Synopses & Reviews
In 1682, ten years before the infamous Salem witch trials, the town of Great Island, New Hampshire, was plagued by mysterious events: strange, demonic noises; unexplainable movement of objects; and hundreds of stones that rained upon a local tavern and appeared at random inside its walls. Town residents blamed what they called "Lithobolia" or "the stone-throwing devil." In this lively account, Emerson Baker shows how witchcraft hysteria overtook one town and spawned copycat incidents elsewhere in New England, prefiguring the horrors of Salem. In the process, he illuminates a cross-section of colonial society and overturns many popular assumptions about witchcraft in the seventeenth century.
"'Baker, who teaches history at Salem State College, examines a witchcraft accusation made a decade before the more famous Salem outbreak. In June 1682, someone showered stones at a Great Island, N.H., tavern owned by a Quaker named George Walton. When the stone-throwing continued through the summer, Walton accused his neighbor, widow Hannah Jones, of witchcraft. The neighbor, in turn, charged that Walton was a wizard. Baker helpfully connects the Great Island event to other stone-throwing episodes in early New England, and he uncovers some of the social factors including town politics, a property dispute, and struggles between Walton and his servants that lurked underneath the Great Island drama. His examination of anti-Quaker sentiment is especially nuanced. Baker is widely read in the academic literature on witchcraft; in fact, his analysis is mostly derivative, leaning heavily on works by John Demos, Carol Karlsen, Mary Beth Norton and others. Baker's use of anachronistic analogies like 'the witchcraft accusation... might be seen as the seventeenth-century equivalent of 'playing the race card' ' do more to obscure than illuminate. Still, colonial history buffs will appreciate this account of the strange happenings in Great Island. Maps.' Publishers Weekly (Copyright Reed Business Information, Inc.)" Publishers Weekly (Copyright Reed Business Information, Inc.)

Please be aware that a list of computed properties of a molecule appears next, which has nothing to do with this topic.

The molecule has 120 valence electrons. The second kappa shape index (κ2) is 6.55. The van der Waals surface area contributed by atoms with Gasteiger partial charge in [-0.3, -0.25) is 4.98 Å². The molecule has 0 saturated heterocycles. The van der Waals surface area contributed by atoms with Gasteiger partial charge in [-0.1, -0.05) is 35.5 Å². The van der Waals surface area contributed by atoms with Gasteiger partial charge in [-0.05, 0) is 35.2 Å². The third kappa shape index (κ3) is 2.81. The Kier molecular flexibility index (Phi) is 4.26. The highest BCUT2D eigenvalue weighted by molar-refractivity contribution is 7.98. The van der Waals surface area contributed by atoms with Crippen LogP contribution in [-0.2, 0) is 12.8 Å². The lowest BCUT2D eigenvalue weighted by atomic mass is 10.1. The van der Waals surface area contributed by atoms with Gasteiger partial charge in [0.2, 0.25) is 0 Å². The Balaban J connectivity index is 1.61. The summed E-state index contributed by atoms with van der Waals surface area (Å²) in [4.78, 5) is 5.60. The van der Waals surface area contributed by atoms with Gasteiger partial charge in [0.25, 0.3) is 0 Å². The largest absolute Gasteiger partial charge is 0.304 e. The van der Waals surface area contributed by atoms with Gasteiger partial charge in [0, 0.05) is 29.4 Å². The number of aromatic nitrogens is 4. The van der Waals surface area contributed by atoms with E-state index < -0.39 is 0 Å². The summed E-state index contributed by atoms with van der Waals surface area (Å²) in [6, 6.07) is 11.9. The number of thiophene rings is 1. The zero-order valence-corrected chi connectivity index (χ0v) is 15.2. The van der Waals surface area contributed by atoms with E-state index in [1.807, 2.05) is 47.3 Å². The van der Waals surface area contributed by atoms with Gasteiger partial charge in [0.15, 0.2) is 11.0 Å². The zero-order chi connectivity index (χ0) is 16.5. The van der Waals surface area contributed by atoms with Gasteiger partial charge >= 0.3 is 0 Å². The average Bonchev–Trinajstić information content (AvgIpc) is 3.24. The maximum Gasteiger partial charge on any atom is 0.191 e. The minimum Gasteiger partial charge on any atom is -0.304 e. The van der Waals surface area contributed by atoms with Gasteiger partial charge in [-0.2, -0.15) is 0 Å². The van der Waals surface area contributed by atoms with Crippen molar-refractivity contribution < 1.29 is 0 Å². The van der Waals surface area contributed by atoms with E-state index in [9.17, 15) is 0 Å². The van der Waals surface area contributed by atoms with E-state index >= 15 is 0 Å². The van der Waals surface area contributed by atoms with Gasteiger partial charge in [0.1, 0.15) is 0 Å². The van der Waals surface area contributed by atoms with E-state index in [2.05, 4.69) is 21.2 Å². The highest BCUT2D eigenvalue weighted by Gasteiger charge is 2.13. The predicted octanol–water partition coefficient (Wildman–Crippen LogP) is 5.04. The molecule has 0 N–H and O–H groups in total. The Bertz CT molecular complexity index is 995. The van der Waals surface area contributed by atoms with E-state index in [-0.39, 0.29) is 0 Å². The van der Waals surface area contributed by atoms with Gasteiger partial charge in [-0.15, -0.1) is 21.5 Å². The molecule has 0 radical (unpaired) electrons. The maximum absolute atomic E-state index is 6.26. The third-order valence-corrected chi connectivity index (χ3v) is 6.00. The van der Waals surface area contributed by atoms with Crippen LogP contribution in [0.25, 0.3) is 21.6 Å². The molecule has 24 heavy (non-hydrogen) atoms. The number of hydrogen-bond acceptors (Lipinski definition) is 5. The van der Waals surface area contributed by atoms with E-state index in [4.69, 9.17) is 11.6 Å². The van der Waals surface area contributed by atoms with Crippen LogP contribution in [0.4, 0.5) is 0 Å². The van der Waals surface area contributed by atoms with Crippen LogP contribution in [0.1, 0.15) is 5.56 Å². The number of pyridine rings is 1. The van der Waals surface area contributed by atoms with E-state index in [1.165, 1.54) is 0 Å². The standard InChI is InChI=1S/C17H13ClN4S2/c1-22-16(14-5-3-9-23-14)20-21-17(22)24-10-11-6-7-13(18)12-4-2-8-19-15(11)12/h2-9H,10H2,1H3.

About the Author
Emerson W. Baker teaches history at Salem State College in Salem, Massachusetts. He lives in York, Maine.
Table of Contents
The First Stone Is Cast * Evil Things * The Waltons * The Neighbors from Hell * Fences and Neighbors * Neighbors and Witches * Great Islands Great Matter * The Mason Family Stake their Claim * The Spread of Lithobolia * To Salem * Beyond Salem